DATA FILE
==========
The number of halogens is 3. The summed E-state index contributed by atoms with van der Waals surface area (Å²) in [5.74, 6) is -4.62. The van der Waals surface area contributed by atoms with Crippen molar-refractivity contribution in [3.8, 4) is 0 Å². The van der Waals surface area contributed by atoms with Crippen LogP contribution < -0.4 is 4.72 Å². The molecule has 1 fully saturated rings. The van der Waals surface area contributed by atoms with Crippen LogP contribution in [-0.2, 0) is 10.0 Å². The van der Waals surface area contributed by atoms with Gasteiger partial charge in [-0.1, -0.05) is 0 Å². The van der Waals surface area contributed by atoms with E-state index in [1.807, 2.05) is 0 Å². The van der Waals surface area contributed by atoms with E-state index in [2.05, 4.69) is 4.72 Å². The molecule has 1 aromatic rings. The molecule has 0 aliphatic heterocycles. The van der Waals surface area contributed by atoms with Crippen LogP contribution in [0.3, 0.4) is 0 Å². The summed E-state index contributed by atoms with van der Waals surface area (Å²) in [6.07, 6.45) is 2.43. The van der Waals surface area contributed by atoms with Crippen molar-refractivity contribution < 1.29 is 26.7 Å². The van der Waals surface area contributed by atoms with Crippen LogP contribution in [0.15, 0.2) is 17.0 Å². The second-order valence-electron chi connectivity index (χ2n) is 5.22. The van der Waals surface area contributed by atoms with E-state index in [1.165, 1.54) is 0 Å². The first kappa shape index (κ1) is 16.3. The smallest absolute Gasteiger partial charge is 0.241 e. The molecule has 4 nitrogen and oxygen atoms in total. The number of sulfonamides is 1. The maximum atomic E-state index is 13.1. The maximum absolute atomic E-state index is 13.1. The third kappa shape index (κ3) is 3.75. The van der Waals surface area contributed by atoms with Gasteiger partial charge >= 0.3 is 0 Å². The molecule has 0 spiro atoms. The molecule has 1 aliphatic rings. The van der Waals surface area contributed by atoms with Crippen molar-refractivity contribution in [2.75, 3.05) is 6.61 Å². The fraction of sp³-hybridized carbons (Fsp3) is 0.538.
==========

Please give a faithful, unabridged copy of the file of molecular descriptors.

The number of halogens is 3. The summed E-state index contributed by atoms with van der Waals surface area (Å²) in [5.74, 6) is -4.62. The van der Waals surface area contributed by atoms with Crippen molar-refractivity contribution in [3.8, 4) is 0 Å². The van der Waals surface area contributed by atoms with Crippen LogP contribution < -0.4 is 4.72 Å². The molecule has 1 fully saturated rings. The van der Waals surface area contributed by atoms with Crippen LogP contribution in [-0.2, 0) is 10.0 Å². The van der Waals surface area contributed by atoms with Gasteiger partial charge in [-0.1, -0.05) is 0 Å². The van der Waals surface area contributed by atoms with E-state index in [1.807, 2.05) is 0 Å². The van der Waals surface area contributed by atoms with E-state index in [2.05, 4.69) is 4.72 Å². The molecule has 1 aromatic rings. The molecule has 0 aliphatic heterocycles. The van der Waals surface area contributed by atoms with Crippen LogP contribution in [0.3, 0.4) is 0 Å². The summed E-state index contributed by atoms with van der Waals surface area (Å²) in [6.07, 6.45) is 2.43. The van der Waals surface area contributed by atoms with Crippen molar-refractivity contribution < 1.29 is 26.7 Å². The van der Waals surface area contributed by atoms with Crippen LogP contribution in [0.15, 0.2) is 17.0 Å². The second-order valence-electron chi connectivity index (χ2n) is 5.22. The van der Waals surface area contributed by atoms with E-state index in [1.165, 1.54) is 0 Å². The first kappa shape index (κ1) is 16.3. The smallest absolute Gasteiger partial charge is 0.241 e. The molecule has 4 nitrogen and oxygen atoms in total. The number of sulfonamides is 1. The maximum atomic E-state index is 13.1. The maximum absolute atomic E-state index is 13.1. The third kappa shape index (κ3) is 3.75. The van der Waals surface area contributed by atoms with Gasteiger partial charge >= 0.3 is 0 Å². The molecule has 0 spiro atoms. The molecule has 1 aliphatic rings. The van der Waals surface area contributed by atoms with Crippen molar-refractivity contribution in [2.75, 3.05) is 6.61 Å². The fraction of sp³-hybridized carbons (Fsp3) is 0.538.